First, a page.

By Dave Hook I don’t shy away from opportunities to geek out. Yes, I’ll happily…
While public libraries across Ontario have now begun the gradual reopening process, we know that when they were ordered to close to help reduce the spread of COVID-19 in March they remained very active.
To learn more about how public libraries were responding and adapting to physical buildings closures, OLA issued a survey in March 2020. The survey tool evolved with the pandemic, and new questions were added periodically to capture the most current and relevant information available. The full survey report, available online now, summarizes key trends noted in survey responses received between April 1 and 30. For Open Shelf readers, we’ve compiled a few highlights of the ways in which public libraries responded.
Like other institutions, public libraries were forced to close to the public during the lockdown. However, they continued to serve their communities, changing as fast as the community needs changed.
See the results of OLA’s survey on #OntarioLibrary responses to COVID-19.
While the physical branches were closed, library staff transitioned programming to online platforms, offering community members book clubs, storytimes, technology training and more!
Care calls to reduce social isolation
Libraries are serving their communities in new ways. Many started doing care calls to vulnerable members of their communities, where library staff connect directly to patrons to help break social isolation and connect to other social services in the community as needed.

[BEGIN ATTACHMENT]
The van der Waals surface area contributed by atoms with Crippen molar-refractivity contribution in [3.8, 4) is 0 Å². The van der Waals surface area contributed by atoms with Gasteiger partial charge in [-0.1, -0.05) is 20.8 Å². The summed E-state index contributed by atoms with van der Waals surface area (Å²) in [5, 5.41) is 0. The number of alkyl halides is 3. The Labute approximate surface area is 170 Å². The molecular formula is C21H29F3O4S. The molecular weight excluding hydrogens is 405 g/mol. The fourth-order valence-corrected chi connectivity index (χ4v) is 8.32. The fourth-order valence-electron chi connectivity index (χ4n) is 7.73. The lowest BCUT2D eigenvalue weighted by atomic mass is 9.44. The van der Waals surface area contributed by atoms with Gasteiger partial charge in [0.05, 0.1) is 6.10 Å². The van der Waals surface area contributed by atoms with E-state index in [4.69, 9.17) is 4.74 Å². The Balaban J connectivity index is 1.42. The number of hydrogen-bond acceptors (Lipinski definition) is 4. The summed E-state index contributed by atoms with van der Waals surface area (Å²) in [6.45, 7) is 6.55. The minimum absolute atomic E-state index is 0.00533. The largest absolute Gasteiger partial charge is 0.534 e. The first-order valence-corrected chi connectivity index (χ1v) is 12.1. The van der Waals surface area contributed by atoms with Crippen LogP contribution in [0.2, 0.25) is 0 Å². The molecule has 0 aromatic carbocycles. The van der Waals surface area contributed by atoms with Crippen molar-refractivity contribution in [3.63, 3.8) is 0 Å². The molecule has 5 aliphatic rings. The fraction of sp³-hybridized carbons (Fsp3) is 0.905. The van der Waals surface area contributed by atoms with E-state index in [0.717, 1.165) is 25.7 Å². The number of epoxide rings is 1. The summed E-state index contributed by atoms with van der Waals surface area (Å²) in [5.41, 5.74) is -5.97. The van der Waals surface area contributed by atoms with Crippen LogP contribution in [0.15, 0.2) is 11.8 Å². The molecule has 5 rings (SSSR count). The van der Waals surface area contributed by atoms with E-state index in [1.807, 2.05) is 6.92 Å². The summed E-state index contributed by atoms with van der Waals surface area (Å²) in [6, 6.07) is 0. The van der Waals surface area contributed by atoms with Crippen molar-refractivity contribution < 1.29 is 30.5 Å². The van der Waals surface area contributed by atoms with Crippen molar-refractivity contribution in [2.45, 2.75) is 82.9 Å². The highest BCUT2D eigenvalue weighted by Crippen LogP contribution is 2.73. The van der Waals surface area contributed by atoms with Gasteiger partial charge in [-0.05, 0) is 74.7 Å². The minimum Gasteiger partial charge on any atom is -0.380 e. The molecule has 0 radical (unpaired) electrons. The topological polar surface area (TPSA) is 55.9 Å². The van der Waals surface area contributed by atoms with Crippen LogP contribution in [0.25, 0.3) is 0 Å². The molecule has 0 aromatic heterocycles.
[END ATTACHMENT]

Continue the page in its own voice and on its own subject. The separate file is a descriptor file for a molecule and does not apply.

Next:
Accessible health information
At a time when information is key to public health, #OntarioLibraries are doing what they do best: sharing reliable information. Libraries are leveraging their online and physical spaces to amplify local public health information on COVID-19 and local community resources.
Public libraries are supporting the communities in new ways, with one in five libraries surveyed helping to create PPE, through 3D printers and sewing circles.
Digital cards to enable borrowing
To ensure access to online materials, resources and programming, 94% of libraries offer digital cards for those community members who did not have library cards prior to the lockdown.
#OntarioLibraries saw an increased demand for their e-collections. 95% of libraries adapted to accommodate, by:expanding collections (39%), providing tutorials on how to access e-collections (27%) and increasing promotion of e-collections (20%).
As the public health protocols for the COVID-19 pandemic continue to evolve, public libraries continue to respond in creative, innovative ways to meet the needs of their communities. For example, curbside pickup is a new service that has met with considerable success. The capacity to adapt is a strength of the public library system in Ontario.
Meagan Anderi is the OLA Marketing & Administrative Coordinator. When she is not making sure the small details of the office are organized, she is doing social media, graphic design and everything in-between for marketing. One of her proudest moments is being the only one in her Oscar pool group (and maybe even the world) to have Moonlight winning best picture.
Sarah Roberts is the Advocacy and Research Officer at the Ontario Library Association. She works on OLA government relations and advocacy activities and with OLA’s research committees. Sarah loves libraries, her house plants, drinks too much coffee, and is on a mission to find the best croissant in Toronto.